Two of the most popular home therapies for injuries are heat and ice. As simple as these two modalities seem, there is often confusion surrounding their use. Bowlers experience a number of issues that ice and/or heat could be valuable for.

Here is the breakdown.

Ice is used for acute injuries to the soft tissue of the body. The purpose of ice is to reduce inflammation and reduce pain. Ice is great if you have just pulled something and it hurts and is going to swell. Ideally you will be able to apply ice before the swelling becomes significant.

Ice should remain on the injured area for no more than 15 minutes. If ice is left on for too long a reaction called the “hunting effect” occurs where your body senses prolonged cold and sends blood to the area which in turn may increase inflammation. Ultimately, this would produce the opposite of the desired effect. Icing may be repeated every hour to 2 hours.

Many people have heard of “RICE Therapy”. RICE stands for REST, ICE, COMPRESSION and ELEVATION. These four actions will generally begin the healing process of many common bowling injuries.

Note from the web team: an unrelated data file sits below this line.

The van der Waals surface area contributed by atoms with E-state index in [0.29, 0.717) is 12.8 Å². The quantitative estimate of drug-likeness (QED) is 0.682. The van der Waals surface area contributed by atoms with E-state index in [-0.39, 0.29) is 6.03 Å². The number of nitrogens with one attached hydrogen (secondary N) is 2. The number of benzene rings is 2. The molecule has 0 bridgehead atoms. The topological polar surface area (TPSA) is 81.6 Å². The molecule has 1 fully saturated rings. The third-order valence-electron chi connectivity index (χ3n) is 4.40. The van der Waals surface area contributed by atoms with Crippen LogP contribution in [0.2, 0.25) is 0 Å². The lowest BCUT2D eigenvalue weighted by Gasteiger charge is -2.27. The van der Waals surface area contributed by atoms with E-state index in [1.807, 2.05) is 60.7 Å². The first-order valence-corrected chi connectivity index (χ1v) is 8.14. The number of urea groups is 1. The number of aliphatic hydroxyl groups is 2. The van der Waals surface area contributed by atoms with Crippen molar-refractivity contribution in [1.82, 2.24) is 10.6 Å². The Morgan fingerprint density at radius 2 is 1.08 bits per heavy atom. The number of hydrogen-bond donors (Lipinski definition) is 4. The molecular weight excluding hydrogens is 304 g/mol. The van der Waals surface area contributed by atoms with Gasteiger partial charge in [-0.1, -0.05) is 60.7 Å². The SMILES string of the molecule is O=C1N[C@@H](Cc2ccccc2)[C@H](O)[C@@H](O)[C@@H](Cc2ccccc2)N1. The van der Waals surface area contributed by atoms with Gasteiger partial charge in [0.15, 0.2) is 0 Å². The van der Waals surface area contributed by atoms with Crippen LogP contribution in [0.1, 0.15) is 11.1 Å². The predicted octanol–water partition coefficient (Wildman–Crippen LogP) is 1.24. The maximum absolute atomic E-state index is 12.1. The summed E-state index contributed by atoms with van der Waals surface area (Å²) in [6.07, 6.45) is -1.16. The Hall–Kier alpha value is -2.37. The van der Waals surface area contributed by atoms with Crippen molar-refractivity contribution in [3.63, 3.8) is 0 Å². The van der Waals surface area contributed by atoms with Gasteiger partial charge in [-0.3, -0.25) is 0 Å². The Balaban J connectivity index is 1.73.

Important note: Ice does tend to tighten soft tissue.

The therapeutic effects of heat include increasing the extensibility of collagen tissues; decreasing joint stiffness; reducing pain; relieving muscle spasms; reducing inflammation, edema, and aids in the post acute phase of healing; and increasing blood flow. The increased blood flow to the affected area provides proteins, nutrients, and oxygen for better healing. (from wikepedia January 17, 2011)
Heat should be used for more chronic pain and tension. Sprain/strains that have lingered for over a week.
Heat should not be over used. I had a patient years ago who was leaving an electric heating pad on his back all night long. He came to the office one day and asked me to look at a rash. I pulled up the back of his shirt and his back looked marbled like blue cheese. Essentially, he was cooking himself. He reduced the heat and the length and the change in pigmentation changed back to normal.
15 – 30 minutes is more than enough but heat can be applied throughout the day with breaks in between..


When used properly these two tools can be very helpful when working to get you back on your game. Wrists, elbows, knees and other areas where injuries are closer to the surface respond well to ice and heat. If you are still unsure how to use ice and heat, please contact a doctor for experienced guidance.